The idea of going cold turkey might sound great, especially if you’re feeling really gung ho about your new healthy habit. But cutting back gradually may be more effective in the long run, Largeman-Roth says. You might find that being cognizant about cutting back little by little each day helps you crave sugar less.

Give your brain and taste buds time to adjust by trimming your sugar intake a little bit each week until you reach your new goal, whatever that might be. For instance, add one part of unsweetened yogurt or iced tea to three parts of the sweetened stuff, then go down to half and half, and so on, Largeman-Roth suggests. If you normally dump three packets of sugar into your coffee, cut back to two, then one, and then we promise—you won't miss it, and you'll realize you love the taste of coffee when it's not hiding behind sweeteners. Or you might hate it and, in that case, switch to matcha.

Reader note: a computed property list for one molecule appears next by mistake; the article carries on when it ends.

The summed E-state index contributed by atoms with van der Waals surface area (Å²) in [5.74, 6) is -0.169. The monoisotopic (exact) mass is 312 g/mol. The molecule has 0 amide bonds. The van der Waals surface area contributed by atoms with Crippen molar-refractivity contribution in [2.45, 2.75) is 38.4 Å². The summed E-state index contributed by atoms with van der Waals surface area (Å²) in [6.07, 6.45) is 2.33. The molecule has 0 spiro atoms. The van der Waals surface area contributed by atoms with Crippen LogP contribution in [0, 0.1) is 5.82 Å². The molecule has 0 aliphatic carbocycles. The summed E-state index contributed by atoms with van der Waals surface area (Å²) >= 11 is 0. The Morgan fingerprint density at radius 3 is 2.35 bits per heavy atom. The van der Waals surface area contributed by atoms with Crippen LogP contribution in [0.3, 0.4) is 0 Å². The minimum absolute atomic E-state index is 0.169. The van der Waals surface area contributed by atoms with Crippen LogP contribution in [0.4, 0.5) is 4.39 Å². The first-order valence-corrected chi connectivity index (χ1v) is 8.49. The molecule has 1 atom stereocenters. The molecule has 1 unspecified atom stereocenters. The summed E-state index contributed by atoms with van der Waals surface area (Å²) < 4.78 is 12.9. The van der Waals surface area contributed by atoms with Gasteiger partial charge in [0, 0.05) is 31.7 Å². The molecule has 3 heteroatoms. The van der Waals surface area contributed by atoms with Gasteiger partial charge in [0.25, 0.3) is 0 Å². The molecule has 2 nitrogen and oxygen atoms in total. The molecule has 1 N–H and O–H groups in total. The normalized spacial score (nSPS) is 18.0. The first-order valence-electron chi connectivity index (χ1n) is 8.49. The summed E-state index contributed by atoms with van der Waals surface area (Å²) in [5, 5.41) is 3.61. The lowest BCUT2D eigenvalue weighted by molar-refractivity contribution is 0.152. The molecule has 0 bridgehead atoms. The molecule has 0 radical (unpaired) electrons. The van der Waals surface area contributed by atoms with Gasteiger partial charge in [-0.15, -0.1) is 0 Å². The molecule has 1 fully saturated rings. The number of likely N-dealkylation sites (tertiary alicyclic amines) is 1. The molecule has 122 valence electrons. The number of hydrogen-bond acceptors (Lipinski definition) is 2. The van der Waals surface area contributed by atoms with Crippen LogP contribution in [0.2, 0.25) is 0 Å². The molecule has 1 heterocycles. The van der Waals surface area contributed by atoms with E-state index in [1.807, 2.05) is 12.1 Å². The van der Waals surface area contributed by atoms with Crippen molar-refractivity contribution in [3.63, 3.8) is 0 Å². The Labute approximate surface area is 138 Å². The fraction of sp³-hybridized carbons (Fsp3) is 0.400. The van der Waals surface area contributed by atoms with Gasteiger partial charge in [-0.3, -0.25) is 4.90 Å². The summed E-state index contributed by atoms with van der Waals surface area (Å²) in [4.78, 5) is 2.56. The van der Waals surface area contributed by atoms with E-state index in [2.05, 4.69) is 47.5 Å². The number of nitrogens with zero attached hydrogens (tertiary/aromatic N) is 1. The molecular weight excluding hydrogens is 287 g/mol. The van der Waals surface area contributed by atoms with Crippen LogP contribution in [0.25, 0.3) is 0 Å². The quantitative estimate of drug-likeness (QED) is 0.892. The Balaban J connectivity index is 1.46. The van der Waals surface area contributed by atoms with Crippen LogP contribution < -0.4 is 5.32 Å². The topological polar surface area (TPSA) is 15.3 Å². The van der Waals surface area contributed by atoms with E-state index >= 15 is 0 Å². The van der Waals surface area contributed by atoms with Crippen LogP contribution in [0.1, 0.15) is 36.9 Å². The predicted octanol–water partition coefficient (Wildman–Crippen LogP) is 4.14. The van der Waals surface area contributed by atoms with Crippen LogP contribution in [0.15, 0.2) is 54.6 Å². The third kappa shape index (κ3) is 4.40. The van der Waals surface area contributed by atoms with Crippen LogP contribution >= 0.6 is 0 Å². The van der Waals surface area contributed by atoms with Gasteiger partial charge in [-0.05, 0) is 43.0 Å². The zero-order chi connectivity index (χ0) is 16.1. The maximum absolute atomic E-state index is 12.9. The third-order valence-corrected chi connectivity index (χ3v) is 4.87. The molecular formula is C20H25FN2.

The goal doesn't have to be getting down to zero added sugar. It's OK to add a teaspoon of honey to your oatmeal, as long as it fits into the context of your overall daily needs, says Largeman-Roth.

Step 5: Crush the cravings.

Afternoon cookie habits or Netflix-and-ice cream sessions can be tough to beat, but having a plan in place to help keep sugary cravings at bay (or reign them in when they do strike) can help.

Eat meals and snacks with protein, fiber, and healthy fats. These nutrients are digested more slowly than sugar or refined carbs, so your blood sugar rises and falls at a slower, steadier rate, explains Largeman-Roth. That’s important, since a sudden drop in blood sugar can leave you hungry AF and in need of a quick energy hit in the form of candy and chocolate and more candy (because you know you can't stop at just two mini Snickers).